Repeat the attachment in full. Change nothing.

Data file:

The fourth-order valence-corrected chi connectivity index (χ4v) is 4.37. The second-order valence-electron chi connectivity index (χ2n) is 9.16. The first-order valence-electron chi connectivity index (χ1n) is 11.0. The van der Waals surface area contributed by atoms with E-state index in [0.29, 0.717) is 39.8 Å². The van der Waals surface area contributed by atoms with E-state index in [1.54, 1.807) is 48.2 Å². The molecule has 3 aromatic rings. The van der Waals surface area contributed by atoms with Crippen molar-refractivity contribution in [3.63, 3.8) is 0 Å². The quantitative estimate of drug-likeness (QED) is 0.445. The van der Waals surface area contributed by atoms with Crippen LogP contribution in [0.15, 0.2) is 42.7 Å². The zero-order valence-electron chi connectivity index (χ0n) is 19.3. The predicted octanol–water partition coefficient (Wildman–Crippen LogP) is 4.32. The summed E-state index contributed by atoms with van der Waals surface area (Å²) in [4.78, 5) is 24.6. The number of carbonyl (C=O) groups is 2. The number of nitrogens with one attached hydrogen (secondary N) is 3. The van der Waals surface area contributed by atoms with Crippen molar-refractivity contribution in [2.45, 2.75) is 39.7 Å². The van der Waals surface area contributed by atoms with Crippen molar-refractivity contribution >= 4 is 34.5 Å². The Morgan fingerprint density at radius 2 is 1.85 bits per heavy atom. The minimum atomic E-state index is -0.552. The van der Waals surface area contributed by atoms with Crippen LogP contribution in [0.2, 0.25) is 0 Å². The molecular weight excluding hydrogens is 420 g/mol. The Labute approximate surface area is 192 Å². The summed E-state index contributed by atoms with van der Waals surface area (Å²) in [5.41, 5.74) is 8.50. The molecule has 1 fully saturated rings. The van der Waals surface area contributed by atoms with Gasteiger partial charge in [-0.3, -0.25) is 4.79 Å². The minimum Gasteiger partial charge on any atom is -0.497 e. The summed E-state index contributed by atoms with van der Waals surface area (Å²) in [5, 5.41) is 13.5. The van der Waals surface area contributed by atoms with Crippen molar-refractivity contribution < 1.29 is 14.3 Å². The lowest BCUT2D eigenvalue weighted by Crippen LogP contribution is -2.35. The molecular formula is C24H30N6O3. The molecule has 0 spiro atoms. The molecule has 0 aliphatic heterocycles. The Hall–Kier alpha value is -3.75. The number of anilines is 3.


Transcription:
The fourth-order valence-corrected chi connectivity index (χ4v) is 4.37. The second-order valence-electron chi connectivity index (χ2n) is 9.16. The first-order valence-electron chi connectivity index (χ1n) is 11.0. The van der Waals surface area contributed by atoms with E-state index in [0.29, 0.717) is 39.8 Å². The van der Waals surface area contributed by atoms with E-state index in [1.54, 1.807) is 48.2 Å². The molecule has 3 aromatic rings. The van der Waals surface area contributed by atoms with Crippen molar-refractivity contribution in [3.63, 3.8) is 0 Å². The quantitative estimate of drug-likeness (QED) is 0.445. The van der Waals surface area contributed by atoms with Crippen LogP contribution in [0.15, 0.2) is 42.7 Å². The zero-order valence-electron chi connectivity index (χ0n) is 19.3. The predicted octanol–water partition coefficient (Wildman–Crippen LogP) is 4.32. The summed E-state index contributed by atoms with van der Waals surface area (Å²) in [4.78, 5) is 24.6. The number of carbonyl (C=O) groups is 2. The number of nitrogens with one attached hydrogen (secondary N) is 3. The van der Waals surface area contributed by atoms with Crippen molar-refractivity contribution in [2.45, 2.75) is 39.7 Å². The van der Waals surface area contributed by atoms with Crippen molar-refractivity contribution >= 4 is 34.5 Å². The Morgan fingerprint density at radius 2 is 1.85 bits per heavy atom. The minimum atomic E-state index is -0.552. The van der Waals surface area contributed by atoms with Crippen LogP contribution in [0.2, 0.25) is 0 Å². The molecular weight excluding hydrogens is 420 g/mol. The Labute approximate surface area is 192 Å². The summed E-state index contributed by atoms with van der Waals surface area (Å²) in [5.41, 5.74) is 8.50. The molecule has 1 fully saturated rings. The van der Waals surface area contributed by atoms with Gasteiger partial charge in [-0.3, -0.25) is 4.79 Å². The minimum Gasteiger partial charge on any atom is -0.497 e. The summed E-state index contributed by atoms with van der Waals surface area (Å²) in [5, 5.41) is 13.5. The van der Waals surface area contributed by atoms with Crippen molar-refractivity contribution < 1.29 is 14.3 Å². The lowest BCUT2D eigenvalue weighted by Crippen LogP contribution is -2.35. The molecular formula is C24H30N6O3. The molecule has 0 spiro atoms. The molecule has 0 aliphatic heterocycles. The Hall–Kier alpha value is -3.75. The number of anilines is 3.